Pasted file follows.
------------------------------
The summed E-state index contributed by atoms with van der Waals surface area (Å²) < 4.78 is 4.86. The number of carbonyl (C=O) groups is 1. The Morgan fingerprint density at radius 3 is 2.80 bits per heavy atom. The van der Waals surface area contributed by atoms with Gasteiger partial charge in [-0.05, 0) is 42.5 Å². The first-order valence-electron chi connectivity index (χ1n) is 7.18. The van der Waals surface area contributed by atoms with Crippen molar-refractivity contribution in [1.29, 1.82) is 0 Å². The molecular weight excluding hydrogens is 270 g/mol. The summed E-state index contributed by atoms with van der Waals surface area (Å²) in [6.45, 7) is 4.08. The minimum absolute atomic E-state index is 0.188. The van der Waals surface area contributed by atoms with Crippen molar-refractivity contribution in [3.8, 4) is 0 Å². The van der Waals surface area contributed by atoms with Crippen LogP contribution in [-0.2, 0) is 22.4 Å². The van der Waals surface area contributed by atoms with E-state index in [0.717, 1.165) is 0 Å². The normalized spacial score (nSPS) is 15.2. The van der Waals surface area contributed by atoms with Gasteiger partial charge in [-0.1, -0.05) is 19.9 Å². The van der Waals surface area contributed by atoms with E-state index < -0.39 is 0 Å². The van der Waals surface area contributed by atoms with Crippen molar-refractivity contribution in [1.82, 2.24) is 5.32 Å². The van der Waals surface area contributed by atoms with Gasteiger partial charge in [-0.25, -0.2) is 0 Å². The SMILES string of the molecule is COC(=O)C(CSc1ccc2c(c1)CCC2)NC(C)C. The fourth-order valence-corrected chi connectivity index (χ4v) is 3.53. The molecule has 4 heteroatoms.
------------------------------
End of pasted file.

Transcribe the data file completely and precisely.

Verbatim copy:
The summed E-state index contributed by atoms with van der Waals surface area (Å²) < 4.78 is 4.86. The number of carbonyl (C=O) groups is 1. The Morgan fingerprint density at radius 3 is 2.80 bits per heavy atom. The van der Waals surface area contributed by atoms with Gasteiger partial charge in [-0.05, 0) is 42.5 Å². The first-order valence-electron chi connectivity index (χ1n) is 7.18. The van der Waals surface area contributed by atoms with Crippen molar-refractivity contribution in [1.29, 1.82) is 0 Å². The molecular weight excluding hydrogens is 270 g/mol. The summed E-state index contributed by atoms with van der Waals surface area (Å²) in [6.45, 7) is 4.08. The minimum absolute atomic E-state index is 0.188. The van der Waals surface area contributed by atoms with Crippen molar-refractivity contribution in [3.8, 4) is 0 Å². The van der Waals surface area contributed by atoms with Crippen LogP contribution in [-0.2, 0) is 22.4 Å². The van der Waals surface area contributed by atoms with E-state index in [0.717, 1.165) is 0 Å². The normalized spacial score (nSPS) is 15.2. The van der Waals surface area contributed by atoms with Gasteiger partial charge in [-0.1, -0.05) is 19.9 Å². The van der Waals surface area contributed by atoms with E-state index < -0.39 is 0 Å². The van der Waals surface area contributed by atoms with Crippen molar-refractivity contribution in [1.82, 2.24) is 5.32 Å². The van der Waals surface area contributed by atoms with Gasteiger partial charge in [-0.25, -0.2) is 0 Å². The SMILES string of the molecule is COC(=O)C(CSc1ccc2c(c1)CCC2)NC(C)C. The fourth-order valence-corrected chi connectivity index (χ4v) is 3.53. The molecule has 4 heteroatoms.